An integral part of the Horrors’ rhythm section, Webb does hold a high regard for the pulsating grooves of seventies krautrock. It wasn’t until Primary Colours‘ driving “Sea Within a Sea” where we first caught a first glimpse of their motorik-informed rhythms. They’ve applied that technique to V in songs like “Weighed Down” and the title track, too. “I think we’ve always been interested in a good groove, and that’s been evolving over the years. I’ve always been interested in minimal but hopefully melodic bass lines. For us, it’s about stripping things away and trying to keep it simple and apply a very direct approach. We just wanted to keep it focused and very minimal, and always keep it groovy. Over the years, I think our relationship is a pretty close one, which benefits our rhythm section. I think we just wanted to be direct, really.”
A major complaint that usually surrounds the Horrors with every new album cycle is their strong adherence to influence and imitation. The band has been criticized for leaning too heavily on their influences, an observation that Webb disagrees with. “We’re often told that we have this encyclopedic knowledge of music, but the reality is that we’re just fans of music (and fans of rhythmic music). It’s not really a specific …” — he stops, trying not to resort to any inevitable name dropping to state his case. He continues: “Weirdly, as much as people talk about our influences, I do hear a lot of bands that sound like us. For us, it is about exploring new ideas and just trying to focus on the things we really enjoy. Things we do well. So it has to be a constant evolution.”
That also adds into this misconception that the Horrors are simply complacent with their work, which Webb believes is due to how they’ve changed their approach with each passing year. “Our best songs have been written in a very free and organic kind of manner,” Webb says. “I think we felt that as a band we were sometimes perhaps starting to labor a little bit more, and this time we wanted to roll with it with more spontaneous ideas and let it happen. Keep that raw power and raw energy in there. And although each of the albums does have a departure in sound, they’re always the driving force in the way the band has grown to enjoy playing and communicating.”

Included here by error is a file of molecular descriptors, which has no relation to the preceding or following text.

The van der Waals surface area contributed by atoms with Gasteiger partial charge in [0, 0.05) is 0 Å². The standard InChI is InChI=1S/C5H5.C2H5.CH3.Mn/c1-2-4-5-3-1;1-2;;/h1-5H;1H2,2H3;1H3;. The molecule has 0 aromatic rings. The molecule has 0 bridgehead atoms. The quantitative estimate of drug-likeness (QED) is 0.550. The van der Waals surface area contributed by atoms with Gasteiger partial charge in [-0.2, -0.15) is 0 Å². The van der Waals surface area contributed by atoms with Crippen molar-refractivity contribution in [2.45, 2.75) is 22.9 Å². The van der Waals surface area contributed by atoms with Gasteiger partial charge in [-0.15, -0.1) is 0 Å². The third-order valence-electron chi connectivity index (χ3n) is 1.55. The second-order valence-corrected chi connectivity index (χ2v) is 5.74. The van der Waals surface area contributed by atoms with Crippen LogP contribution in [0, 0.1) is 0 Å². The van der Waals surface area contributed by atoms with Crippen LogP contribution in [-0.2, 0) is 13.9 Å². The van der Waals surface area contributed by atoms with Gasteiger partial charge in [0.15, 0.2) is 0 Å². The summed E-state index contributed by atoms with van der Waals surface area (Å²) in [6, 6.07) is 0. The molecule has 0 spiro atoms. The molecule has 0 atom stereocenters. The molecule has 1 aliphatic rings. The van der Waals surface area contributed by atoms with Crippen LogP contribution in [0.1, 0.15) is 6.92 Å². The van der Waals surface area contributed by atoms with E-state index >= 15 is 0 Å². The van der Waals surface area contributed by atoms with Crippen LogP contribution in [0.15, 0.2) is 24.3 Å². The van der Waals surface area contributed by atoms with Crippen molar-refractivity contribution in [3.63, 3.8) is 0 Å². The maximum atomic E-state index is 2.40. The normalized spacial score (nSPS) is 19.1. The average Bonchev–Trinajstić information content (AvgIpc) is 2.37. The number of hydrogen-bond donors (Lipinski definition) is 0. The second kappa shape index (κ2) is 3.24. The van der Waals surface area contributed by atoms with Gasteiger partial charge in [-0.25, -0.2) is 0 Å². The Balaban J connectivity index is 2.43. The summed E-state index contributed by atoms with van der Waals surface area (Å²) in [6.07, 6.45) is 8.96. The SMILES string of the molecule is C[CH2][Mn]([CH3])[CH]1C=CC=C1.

Webb believes that the Horrors is a joint effort. He’s quick to acknowledge each of the band members’ contributions, which he hopes they do cohere into a unified and essential piece. “It is very much a five-way thing. Without one member it doesn’t really sound like the Horrors. Each individual role is necessary to achieve all of the elements, the electronics, the atmosphere, the soundscapes. I think Josh has a very individual style of guitar playing, and from his sound designs, it then comes to Joe [Joe Spurgeon, percussionist] and I to hold it together. And that’s one of the reasons we try to keep things on the minimal side. Give space for the sounds to wash over on top of it.”
Longevity and stability are qualities that are sometimes taken over for granted. The Horrors haven’t suffered any dramatic breakups or lineup changes, and that solidity as a band has allowed them to grow together as musicians. “Yeah, I don’t know,” Webb laughs when asked how they’ve gotten along for all these years. “Luckily we do get on very well, but it hasn’t been all smiles. Members have lingered in and out, but there’s no falling out. It sounds like a cliché, but it’s a bit like having a family member.”
Webb does seem confident in how the Horrors have managed to keep things civil and under control. He values his bandmates tremendously. “For us, it’s just as much the idea of wanting to be moving with the band creatively as well,” he clarifies. “That keeps everyone engaged. I think as long as we’re all making music that we enjoy playing, and we’re happy to do it, then it builds a pretty strong relationship.”